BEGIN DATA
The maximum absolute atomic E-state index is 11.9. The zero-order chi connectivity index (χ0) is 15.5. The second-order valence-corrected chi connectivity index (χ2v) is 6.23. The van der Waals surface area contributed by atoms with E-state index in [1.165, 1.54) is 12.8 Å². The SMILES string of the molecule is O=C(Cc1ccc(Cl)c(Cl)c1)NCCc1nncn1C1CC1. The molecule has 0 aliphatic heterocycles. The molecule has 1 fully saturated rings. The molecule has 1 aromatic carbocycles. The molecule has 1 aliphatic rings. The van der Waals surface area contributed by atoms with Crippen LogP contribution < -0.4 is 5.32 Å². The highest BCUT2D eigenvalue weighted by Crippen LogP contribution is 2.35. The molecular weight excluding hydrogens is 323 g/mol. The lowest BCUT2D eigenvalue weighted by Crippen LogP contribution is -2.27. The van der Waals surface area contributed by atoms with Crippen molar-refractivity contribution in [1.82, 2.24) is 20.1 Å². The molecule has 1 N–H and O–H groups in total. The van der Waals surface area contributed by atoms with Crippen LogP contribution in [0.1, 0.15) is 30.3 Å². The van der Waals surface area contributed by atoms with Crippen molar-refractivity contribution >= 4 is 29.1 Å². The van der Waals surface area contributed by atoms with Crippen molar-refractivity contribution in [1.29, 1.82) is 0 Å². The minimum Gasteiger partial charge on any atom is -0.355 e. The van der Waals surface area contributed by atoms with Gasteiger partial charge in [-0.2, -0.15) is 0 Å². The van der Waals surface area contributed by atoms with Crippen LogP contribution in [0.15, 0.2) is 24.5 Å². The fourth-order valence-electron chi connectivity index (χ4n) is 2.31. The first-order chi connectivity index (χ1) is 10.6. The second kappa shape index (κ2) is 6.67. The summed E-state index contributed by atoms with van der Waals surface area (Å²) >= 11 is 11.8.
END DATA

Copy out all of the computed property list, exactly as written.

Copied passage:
The maximum absolute atomic E-state index is 11.9. The zero-order chi connectivity index (χ0) is 15.5. The second-order valence-corrected chi connectivity index (χ2v) is 6.23. The van der Waals surface area contributed by atoms with E-state index in [1.165, 1.54) is 12.8 Å². The SMILES string of the molecule is O=C(Cc1ccc(Cl)c(Cl)c1)NCCc1nncn1C1CC1. The molecule has 0 aliphatic heterocycles. The molecule has 1 fully saturated rings. The molecule has 1 aromatic carbocycles. The molecule has 1 aliphatic rings. The van der Waals surface area contributed by atoms with Crippen LogP contribution < -0.4 is 5.32 Å². The highest BCUT2D eigenvalue weighted by Crippen LogP contribution is 2.35. The molecular weight excluding hydrogens is 323 g/mol. The lowest BCUT2D eigenvalue weighted by Crippen LogP contribution is -2.27. The van der Waals surface area contributed by atoms with Crippen molar-refractivity contribution in [1.82, 2.24) is 20.1 Å². The molecule has 1 N–H and O–H groups in total. The van der Waals surface area contributed by atoms with Crippen LogP contribution in [0.1, 0.15) is 30.3 Å². The van der Waals surface area contributed by atoms with Crippen molar-refractivity contribution >= 4 is 29.1 Å². The van der Waals surface area contributed by atoms with Crippen molar-refractivity contribution in [1.29, 1.82) is 0 Å². The minimum Gasteiger partial charge on any atom is -0.355 e. The van der Waals surface area contributed by atoms with Gasteiger partial charge in [-0.2, -0.15) is 0 Å². The van der Waals surface area contributed by atoms with Crippen LogP contribution in [0.15, 0.2) is 24.5 Å². The fourth-order valence-electron chi connectivity index (χ4n) is 2.31. The first-order chi connectivity index (χ1) is 10.6. The second kappa shape index (κ2) is 6.67. The summed E-state index contributed by atoms with van der Waals surface area (Å²) >= 11 is 11.8.